New Dog. Who Dis?
Bringing a new dog home to your current dog(s) is exciting! While some new canine siblings may become fast friends, for others it may take some time. Dogs, just like people, have their own unique personalities that mesh with some and not so much with others. Also, like people, a good first impression can leave a lasting effect for dogs too. Consider these tips when introducing a new dog into your home and you’ll be setting both your current dog(s) and your new dog up for a successful, happy relationship.
1. Neutral Ground
When introducing dogs to one another, it’s important to choose a meeting spot that represents neutral ground for both pups. Bringing your new dog straight into your current dog’s home could cause an unnecessary boundary dispute. Stranger danger applies to pups too! Facilitating a “brief encounter” between your new dog and current dog is a great way to let the dogs get to know one another without egos getting in the way.
Ask a quarantine housemate (someone you are currently confined with and safe to be near) to walk one dog while you walk the other. Walk opposite directions on opposite sides of the street or about 20 feet apart. Let the dogs see each other but keep walking. Do another pass-by and then begin walking in the same direction, still on opposite sides of the street. Slowly, begin to join up with the other person and other dog. The goal here is to have both dogs actively walking near each other and being comfortable in each other’s company. Don’t let the dog’s fully meet until you’ve walked a few blocks or for about 5-7minutes. If you’re having trouble keeping the pups apart before it’s time to let them greet each other, it helps to keep the dogs separated by one human. It looks like this: Dog –Human–Dog—Human, all side by side walking briskly forward.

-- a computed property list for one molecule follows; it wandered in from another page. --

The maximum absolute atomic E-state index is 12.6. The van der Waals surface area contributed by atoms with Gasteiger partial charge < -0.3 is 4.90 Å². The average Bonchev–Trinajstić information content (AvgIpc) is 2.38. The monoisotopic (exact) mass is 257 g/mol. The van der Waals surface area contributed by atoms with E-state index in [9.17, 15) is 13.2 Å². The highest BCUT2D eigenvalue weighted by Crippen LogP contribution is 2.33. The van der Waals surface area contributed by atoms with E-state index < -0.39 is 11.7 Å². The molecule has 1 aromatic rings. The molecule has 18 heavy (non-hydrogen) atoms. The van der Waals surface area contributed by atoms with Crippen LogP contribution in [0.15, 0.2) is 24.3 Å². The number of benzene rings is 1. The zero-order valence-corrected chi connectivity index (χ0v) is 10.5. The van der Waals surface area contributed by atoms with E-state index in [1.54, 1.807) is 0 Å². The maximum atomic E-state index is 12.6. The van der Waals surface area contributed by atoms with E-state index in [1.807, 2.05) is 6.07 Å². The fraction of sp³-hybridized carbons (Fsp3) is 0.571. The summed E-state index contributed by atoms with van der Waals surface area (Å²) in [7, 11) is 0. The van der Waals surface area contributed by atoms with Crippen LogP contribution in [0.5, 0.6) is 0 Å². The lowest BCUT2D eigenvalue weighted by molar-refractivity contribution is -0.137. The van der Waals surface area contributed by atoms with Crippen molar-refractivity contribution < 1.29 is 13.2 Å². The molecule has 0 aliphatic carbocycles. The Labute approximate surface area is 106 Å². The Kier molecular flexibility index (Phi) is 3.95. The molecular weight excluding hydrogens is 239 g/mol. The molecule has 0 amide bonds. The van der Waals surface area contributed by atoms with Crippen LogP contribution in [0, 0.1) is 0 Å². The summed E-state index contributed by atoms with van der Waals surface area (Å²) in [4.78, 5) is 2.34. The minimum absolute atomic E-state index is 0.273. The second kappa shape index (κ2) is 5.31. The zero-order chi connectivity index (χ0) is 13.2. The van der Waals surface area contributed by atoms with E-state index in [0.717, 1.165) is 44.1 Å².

Once you let the pups fully meet, do your best to keep your emotions and your hands out of the situation. Dogs can feel our emotions through a leash and an anxious owner can lead to an anxious dog. Take deep breaths and just stay calm. Don’t reach in and pet either dog while they’re meeting for the first time. Petting your new dog could cause some jealously with your current dog and vice versa. If you need to give your current dog a quick pat on the head to re-assure them that’s OK but save the love fest for later. It’s also important to keep plenty of slack in the leashes of both dogs. Dogs speak volumes to each other with body language and a tight leash could stop the dogs from sending friendly signals.
2. Inside Intro
If you don’t have outside space available, you can introduce your dogs indoors too. If you have more than one dog currently living in your home, do this intro one by one. Before you start, clear toys and treats out of the area that you plan to let the dogs meet in. If your new pup grabs your current dog’s favorite toy, that could cause some friction. Leash your current dog and your new dog and let the dogs meet in as open a space as you can provide. Remember to keep your emotions in check and give the dogs slack in the lead so they can get to know each other naturally using their own body language. A quick study on dog body language before introducing your pets is a great way to be prepared to actively analyze the play time. Check out our article Dog Speak and you will be ready to catch any negative warning signs and reward any positive signs of play.
Allow your dogs to establish their own pecking order via play and if you have a dog that resource guards toys or food, feed them in separate rooms and separate them when playing with favorite toys. And don’t stress your dog by giving his/her favorite toy to the new dog. Allow each dog their own space and items. Like people, not all dogs feel love at first sight with other dogs. It may take some time for your new and current dog to strengthen their bond. That’s ok! Do your part by letting the dogs get to know each other at their own pace and doing your best to show them equal affection.
Change Your Tone
When rewarding or correcting your dog, your tone of voice matters. Use a higher pitched, happier tone to reward and a deeper more serious tone to correct. Even if your dog doesn't yet understand the command you're giving, they will understand your tone of voice.